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Throwback Thursday: Pulling draft picks from a hat


Eight names were tossed into a hat. They were the top eight wide receiver prospects of the 1960 AFL Draft, as determined by a handful of executives in the brand new league. A representative from each of the eight AFL teams reached into the hat, drew a name, and thus chose his team's new guy, their draft pick at wide receiver.

It was as simple as that.

They'd continue to draw names at every offensive position until all eleven spots on the field were filled, then begin again with the eight next best receivers and so on until three offensive lineups were complete. There was no defense drafted; draftees were only listed by their offensive positions coming out of college. Their new wide receiver drafted would double on defense.

An additional draft of "second selections" was held days later when AFL leaders realized they needed more manpower, as many who were drafted planned on continuing through their senior years of college before joining the team.

In total, 53 were drafted so simplistically to form the first Buffalo Bills.

There was a little luck, but certainly no chance and no names in a hat when the Bills took their first wide receiver in the second round of the 2013 NFL Draft. Robert Woods was scouted, scoured and scored. For years, Bills personnel took notice and tracked his progress and potential. He was selected with much care, and announced on national TV to boot.

The Draft, in all its present grandeur, has far evolved from its humble roots laid long before the AFL's inaugural draft. From a closed-door meeting in a Philadelphia hotel room in 1936, it's grown into a primetime event held on one of the most noteworthy stages in the country.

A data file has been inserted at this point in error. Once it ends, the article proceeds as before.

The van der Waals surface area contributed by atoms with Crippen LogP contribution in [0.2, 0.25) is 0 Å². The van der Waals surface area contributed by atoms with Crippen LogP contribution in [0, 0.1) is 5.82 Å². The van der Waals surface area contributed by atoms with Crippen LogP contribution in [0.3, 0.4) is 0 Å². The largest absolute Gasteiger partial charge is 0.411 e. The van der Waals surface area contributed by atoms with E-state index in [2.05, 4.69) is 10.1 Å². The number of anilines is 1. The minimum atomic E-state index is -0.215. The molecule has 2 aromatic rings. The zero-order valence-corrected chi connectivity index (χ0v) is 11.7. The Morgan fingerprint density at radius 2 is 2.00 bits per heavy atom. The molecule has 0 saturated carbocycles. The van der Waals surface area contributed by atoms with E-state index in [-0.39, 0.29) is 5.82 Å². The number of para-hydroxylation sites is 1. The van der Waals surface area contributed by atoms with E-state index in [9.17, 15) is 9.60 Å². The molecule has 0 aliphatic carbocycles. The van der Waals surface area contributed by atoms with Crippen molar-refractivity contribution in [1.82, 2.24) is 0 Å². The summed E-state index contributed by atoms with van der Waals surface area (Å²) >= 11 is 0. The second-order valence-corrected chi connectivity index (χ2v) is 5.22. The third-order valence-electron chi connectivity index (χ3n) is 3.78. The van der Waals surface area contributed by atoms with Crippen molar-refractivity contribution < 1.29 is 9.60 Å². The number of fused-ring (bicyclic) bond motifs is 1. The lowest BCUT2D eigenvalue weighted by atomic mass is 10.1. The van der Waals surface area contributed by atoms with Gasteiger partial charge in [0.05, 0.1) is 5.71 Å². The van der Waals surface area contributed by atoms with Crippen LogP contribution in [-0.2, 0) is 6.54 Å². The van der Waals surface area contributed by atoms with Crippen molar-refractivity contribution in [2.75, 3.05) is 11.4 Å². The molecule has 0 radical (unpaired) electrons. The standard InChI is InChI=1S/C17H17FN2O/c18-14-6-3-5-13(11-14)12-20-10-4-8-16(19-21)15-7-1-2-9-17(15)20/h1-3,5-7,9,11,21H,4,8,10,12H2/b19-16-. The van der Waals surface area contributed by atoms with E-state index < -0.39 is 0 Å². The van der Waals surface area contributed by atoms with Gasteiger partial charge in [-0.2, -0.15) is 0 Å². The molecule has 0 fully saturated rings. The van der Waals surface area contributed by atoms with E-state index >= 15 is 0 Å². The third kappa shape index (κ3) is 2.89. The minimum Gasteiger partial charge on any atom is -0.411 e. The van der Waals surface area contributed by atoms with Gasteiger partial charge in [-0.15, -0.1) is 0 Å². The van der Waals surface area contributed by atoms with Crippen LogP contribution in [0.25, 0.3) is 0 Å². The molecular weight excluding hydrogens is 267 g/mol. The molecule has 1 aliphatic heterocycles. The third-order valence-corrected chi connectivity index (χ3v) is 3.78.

There was no walk across the stage at Radio City Music Hall when the first player was drafted into the NFL in 1936. He was a Heisman Trophy winner, but look him up, and you won't find his records in NFL stat books. The first draftee, Jay Berwanger, never played a down, instead choosing a job at a rubber factory because of the low pay in professional football.

If Berwanger was offered the starting salary of Bruce Smith – the most recent Bills player taken first overall – he might have reconsidered.




"Riverboat" Richie Lucas' 1960s salary undoubtedly paled in comparison to Smith's as well, but the first ever player drafted to the Bills sure had to earn his keep. The Heisman runner-up at Penn State was a quarterback by trade, but played halfback, defensive back, and kick returner as well during his two seasons on the Bills.

The draft grew contentious as the AFL and NFL battled for the same players to fill their rosters. The Bills first pick in 1962 was actually drafted into both leagues, famously choosing the NFL's Cleveland Browns over the AFL's Bills. Like Berwanger, he would never play a down of professional football, but for a different reason. A little known Bills first round draft choice, this Syracuse running back and first ever African American winner of the Heisman Trophy was the legendary Ernie Davis.

To put an end to the AFL-NFL Draft battles which escalated to secretive drafts and sequestration of teams' much-desired players to hide them from the other league, the drafts were combined in 1967 as a precursor to the leagues' mergers a few years later. The draft was shortened to 17 rounds from a whopping 34 rounds at one point in the AFL.

From then on, the number of rounds would continue to shrink, while the spectacle would only grow. In 1980, ESPN President Chet Simmons approached the NFL and asked if he could televise the draft. The NFL was shocked, as it was still largely a group of older men in a hotel room and didn't seem fit for TV.

Thirty years later, over 20 million people tuned in to watch the first round of the 2013 NFL Draft, live from Radio City Music Hall.

It's safe to say EJ Manuel had more eyes on him this Draft Day than his Bills QB predecessor Lucas did in 1960. It's also safe to say Manuel won't be choosing a career at a rubber factory over one at Ralph Wilson Stadium.

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